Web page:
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The Law Society, of which I am a member, takes the view that creating greater clarity for the lay reader would be better achieved by the publication of a non-statutory guide to directors’ duties. I understand that the Government have already made it clear that they intend to publish non-statutory guidance on the statutory statement of directors’ duties. That rather questions the value of statutory codification, if it is incapable of standing alone without such guidance.

The Law Society has also pointed out, quite properly, that the new code contained in part 10 will have an uncertain relationship with the existing common law in that it is unclear how far concepts that have been developed under the common law will continue to be relevant under a statutory regime that uses different terminology and introduces wholly new concepts. Common lawyers well understand what is meant by the expression “acting in the interests of the company”. It is uncertain how acting to promote the success of the company for the benefit of its members as a whole will differ from acting in the interests of the company.

The explanatory notes to the Bill make it clear that the Government are seeking to promote the principle of enlightened shareholder value, or corporate social responsibility—an aim that is, no doubt, shared by hon. Members on both sides of the House. However, given that clause 158 sets out what is effectively a checklist—albeit non-exhaustive—of matters that are to be taken into account in establishing whether that principle has been achieved, one can only sympathise with the comments of the Association of British Insurers that codification is more likely to lead to a compliance-based approach to the exercise of directors’ duties, rather than one based on the making of good faith judgments, which is more likely truly to promote the principle of enlightened shareholder value.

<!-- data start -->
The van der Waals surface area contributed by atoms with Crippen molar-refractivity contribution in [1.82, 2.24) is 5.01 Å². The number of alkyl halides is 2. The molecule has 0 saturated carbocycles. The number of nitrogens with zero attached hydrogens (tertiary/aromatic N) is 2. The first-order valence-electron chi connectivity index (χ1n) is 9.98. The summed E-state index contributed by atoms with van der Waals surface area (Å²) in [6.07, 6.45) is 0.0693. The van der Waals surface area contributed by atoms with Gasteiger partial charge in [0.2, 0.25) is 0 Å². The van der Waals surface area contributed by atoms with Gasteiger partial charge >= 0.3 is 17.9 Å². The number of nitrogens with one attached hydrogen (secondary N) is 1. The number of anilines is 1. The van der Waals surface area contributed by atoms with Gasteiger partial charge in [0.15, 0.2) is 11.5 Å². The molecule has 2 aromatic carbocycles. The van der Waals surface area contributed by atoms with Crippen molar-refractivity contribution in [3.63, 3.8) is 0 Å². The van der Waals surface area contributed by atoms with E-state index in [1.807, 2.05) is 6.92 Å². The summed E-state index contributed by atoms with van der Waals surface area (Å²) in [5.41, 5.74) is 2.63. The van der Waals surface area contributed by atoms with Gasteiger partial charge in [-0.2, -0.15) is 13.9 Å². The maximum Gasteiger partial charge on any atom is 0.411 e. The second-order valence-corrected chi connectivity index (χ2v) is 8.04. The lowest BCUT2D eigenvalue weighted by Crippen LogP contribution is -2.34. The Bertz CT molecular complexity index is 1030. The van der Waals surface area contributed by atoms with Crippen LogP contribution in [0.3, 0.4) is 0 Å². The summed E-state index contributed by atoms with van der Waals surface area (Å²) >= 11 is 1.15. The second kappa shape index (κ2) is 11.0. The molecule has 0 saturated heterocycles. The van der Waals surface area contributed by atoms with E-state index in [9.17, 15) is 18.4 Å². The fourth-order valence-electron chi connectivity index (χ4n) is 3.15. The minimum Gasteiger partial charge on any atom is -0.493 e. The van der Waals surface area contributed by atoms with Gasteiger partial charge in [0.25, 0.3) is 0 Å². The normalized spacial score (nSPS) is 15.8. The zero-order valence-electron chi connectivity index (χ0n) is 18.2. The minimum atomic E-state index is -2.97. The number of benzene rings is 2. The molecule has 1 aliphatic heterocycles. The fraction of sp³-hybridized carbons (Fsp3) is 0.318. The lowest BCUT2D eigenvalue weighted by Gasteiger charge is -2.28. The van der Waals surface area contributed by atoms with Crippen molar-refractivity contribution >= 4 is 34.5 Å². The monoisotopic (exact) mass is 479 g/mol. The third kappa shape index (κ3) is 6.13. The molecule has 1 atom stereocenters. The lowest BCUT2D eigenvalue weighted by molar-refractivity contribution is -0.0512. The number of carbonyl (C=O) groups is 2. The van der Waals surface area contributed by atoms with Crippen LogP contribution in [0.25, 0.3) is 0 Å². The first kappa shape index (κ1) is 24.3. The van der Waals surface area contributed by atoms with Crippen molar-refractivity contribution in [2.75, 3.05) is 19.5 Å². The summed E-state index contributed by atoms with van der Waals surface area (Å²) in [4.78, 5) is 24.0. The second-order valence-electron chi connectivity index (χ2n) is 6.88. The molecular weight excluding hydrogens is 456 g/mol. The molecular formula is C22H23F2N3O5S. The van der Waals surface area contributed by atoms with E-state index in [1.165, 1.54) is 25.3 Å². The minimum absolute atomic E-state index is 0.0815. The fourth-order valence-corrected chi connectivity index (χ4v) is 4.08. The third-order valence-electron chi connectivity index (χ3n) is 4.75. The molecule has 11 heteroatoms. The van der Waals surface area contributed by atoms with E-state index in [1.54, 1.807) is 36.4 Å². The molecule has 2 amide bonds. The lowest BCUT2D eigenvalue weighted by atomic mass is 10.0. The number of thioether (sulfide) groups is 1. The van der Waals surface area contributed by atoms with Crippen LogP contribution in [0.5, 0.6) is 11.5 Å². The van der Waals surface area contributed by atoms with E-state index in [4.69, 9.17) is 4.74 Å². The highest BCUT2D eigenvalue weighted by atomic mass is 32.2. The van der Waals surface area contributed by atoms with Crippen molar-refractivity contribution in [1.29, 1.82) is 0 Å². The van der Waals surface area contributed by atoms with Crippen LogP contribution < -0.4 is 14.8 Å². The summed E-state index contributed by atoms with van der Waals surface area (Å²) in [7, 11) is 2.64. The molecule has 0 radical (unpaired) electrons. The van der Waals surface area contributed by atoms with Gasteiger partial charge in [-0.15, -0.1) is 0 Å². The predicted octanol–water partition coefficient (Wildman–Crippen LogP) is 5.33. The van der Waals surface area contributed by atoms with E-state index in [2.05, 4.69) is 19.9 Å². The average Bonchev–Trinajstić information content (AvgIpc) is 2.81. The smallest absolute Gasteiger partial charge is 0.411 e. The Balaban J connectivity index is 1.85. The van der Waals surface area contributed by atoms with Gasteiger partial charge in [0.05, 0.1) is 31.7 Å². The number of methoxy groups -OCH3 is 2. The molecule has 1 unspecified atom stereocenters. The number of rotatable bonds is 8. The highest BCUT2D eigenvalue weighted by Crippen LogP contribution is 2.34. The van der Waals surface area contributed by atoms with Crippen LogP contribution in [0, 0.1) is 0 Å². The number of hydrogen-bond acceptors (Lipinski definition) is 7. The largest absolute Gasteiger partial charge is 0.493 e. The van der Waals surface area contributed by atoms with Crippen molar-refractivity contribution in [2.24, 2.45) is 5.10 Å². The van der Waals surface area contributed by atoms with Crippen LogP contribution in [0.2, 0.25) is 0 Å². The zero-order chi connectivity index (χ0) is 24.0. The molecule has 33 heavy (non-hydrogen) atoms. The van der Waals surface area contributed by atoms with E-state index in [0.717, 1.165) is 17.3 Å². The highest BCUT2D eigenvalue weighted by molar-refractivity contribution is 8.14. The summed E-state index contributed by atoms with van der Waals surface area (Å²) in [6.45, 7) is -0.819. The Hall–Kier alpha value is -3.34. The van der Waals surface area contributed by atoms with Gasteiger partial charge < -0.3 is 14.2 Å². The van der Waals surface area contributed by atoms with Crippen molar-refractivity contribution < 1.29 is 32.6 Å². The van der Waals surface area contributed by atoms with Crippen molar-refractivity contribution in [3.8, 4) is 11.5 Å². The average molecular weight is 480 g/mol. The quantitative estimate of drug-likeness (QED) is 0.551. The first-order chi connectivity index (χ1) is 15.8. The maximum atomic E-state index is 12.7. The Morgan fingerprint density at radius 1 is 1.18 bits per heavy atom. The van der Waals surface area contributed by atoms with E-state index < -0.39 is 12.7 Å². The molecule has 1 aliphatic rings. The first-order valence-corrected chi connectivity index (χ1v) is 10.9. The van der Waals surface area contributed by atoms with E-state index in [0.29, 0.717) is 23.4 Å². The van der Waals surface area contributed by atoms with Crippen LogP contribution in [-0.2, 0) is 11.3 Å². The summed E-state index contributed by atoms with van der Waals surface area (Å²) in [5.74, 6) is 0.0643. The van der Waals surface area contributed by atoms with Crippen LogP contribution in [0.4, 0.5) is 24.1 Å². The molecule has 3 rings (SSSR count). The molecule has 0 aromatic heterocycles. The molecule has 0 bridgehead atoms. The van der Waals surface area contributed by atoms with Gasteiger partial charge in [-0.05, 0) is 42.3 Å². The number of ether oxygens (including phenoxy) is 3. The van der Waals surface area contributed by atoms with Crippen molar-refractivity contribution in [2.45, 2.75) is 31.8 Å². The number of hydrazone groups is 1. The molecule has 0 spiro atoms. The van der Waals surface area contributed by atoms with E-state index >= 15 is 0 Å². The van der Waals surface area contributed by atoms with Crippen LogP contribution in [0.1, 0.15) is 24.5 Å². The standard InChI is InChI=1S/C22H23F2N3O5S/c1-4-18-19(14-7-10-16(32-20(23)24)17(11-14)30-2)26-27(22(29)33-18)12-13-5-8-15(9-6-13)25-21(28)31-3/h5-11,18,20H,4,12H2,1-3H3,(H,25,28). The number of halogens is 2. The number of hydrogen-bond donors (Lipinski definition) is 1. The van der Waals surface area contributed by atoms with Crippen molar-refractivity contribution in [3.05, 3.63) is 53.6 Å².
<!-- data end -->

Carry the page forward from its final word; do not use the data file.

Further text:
The ABI further points out that directors could feel obliged to take expensive and time-consuming legal advice, which may impair efficient decision making and add an extra layer of bureaucracy to the practice of company boards. The codification of directors’ duties, therefore, may not achieve the Government’s goal of greater transparency and accountability, but instead create new uncertainties, greater administrative burdens and a tick-box approach to the discharge of directors’ duties.

The Attorney-General reiterated in the debate in Grand Committee in another place that the Government’s aim is to make the general duties of directors clearer and to make the law more accessible. He commented that the traditional formulation of directors’ duties as being the obligation to act in the interests of the company did not achieve that aim, but it is hard to understand how greater clarity will be introduced by the Bill’s formulation.

A major concern must be that part 10 will apply, of course, not only to the directors of large multinational companies but to small family undertakings. The duties set out in clause 158 are in no sense reduced in the case of a corner-shop company. It might be said that that is as it should be, but in truth, smaller companies simply cannot afford the compliance-based approach that appears to be envisaged in clause 158.